Wednesday's release of 39 inmates from the Josephine County Jail had a familiar ring to people living in Klamath County...
Klamath County Jail Commander Jeanette Davidson says she understands what her counterparts in Josephine County are going through. "Right now, they're on a cliff about to fall off, and we feel their pain."
In June of 2010, a tight budget resulted in a cutback in the number of available beds at the Klamath County Jail - with 154 beds being cut down to just 64.
Many of those arrested then were booked and released, and then failed to appear in court.
Klamath Falls residents have some tips for their friends in Grants Pass:
"I would say use common sense, and lock your doors more. Just be cautious, and more secure." - Abigail Nelson
"Just watch out for each other. And take the law into your own hands if you have to. Because nobody else is going to help you." - Bob Mayfield
"The only way to protect the people is to get more police on the street, I believe." - Jerry Maddox
Tapping into Klamath County's 100 million dollar road fund reserve has boosted jail capacity to 116. But Lieutenant Davidson notes that number of beds isn't guaranteed...
"We're hoping that with the road fund piece, that we'll be able to cobble together funding to keep it open for a year, and then see what the commissioners want to do."
And, what the taxpayers are willing to fund.
Lieutenant Davidson says that she could still use more jail beds. Over the Memorial Day weekend, 17 inmates were released to make room for those coming in on more serious charges.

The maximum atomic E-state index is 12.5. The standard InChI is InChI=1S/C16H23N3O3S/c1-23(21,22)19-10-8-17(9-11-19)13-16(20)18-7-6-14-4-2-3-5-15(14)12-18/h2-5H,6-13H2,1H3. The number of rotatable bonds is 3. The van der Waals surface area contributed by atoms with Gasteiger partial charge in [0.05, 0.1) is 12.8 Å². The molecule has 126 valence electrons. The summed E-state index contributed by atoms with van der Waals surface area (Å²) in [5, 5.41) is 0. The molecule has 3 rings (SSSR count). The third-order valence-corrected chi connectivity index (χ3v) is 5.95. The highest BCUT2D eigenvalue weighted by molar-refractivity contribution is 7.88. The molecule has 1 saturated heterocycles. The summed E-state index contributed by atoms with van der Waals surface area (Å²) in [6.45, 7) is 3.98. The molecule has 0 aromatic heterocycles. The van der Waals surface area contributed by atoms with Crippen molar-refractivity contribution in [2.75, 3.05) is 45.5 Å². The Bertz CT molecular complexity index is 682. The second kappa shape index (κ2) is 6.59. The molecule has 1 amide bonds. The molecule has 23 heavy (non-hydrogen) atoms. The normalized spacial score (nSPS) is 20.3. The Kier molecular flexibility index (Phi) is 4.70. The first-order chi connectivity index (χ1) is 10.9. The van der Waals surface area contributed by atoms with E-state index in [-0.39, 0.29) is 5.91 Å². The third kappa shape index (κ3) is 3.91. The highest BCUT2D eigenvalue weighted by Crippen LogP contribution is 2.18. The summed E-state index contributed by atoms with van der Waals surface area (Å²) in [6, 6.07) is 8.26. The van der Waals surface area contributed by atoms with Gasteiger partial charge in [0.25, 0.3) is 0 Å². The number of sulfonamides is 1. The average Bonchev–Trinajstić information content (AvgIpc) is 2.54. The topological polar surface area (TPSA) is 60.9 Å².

KOTI-TV NBC2 reporter Lyle Ahrens moved from Nebraska to Klamath Falls in the late 1970's. He instantly fell in love with the mountains, the trees and the rivers, and never once regretted the move.
Lyle's job history is quite colorful. He’s managed a pizza parlor; he’s been a bartender, and a “kiwifruit grader” at an organic orchard in New Zealand. A Klamath Falls radio station hired Lyle in the mid 90's as a news writer and commercial producer. In 2004, Lyle joined the KOTI/KOBI news operation.
Lyle notes with pride that he has a big responsibility presenting the Klamath Basin to a wide and varied audience. "The on-going water crisis has underscored the fact that the people and the issues in the Klamath Basin are every bit as diverse as the terrain. Winning and keeping the trust of the viewers, as well as the newsmakers, is something I strive for with each story".
When he's not busy reporting the news, Lyle enjoys astronomy, playing guitar, fixing old radios and listening to anything by Sheryl Crow.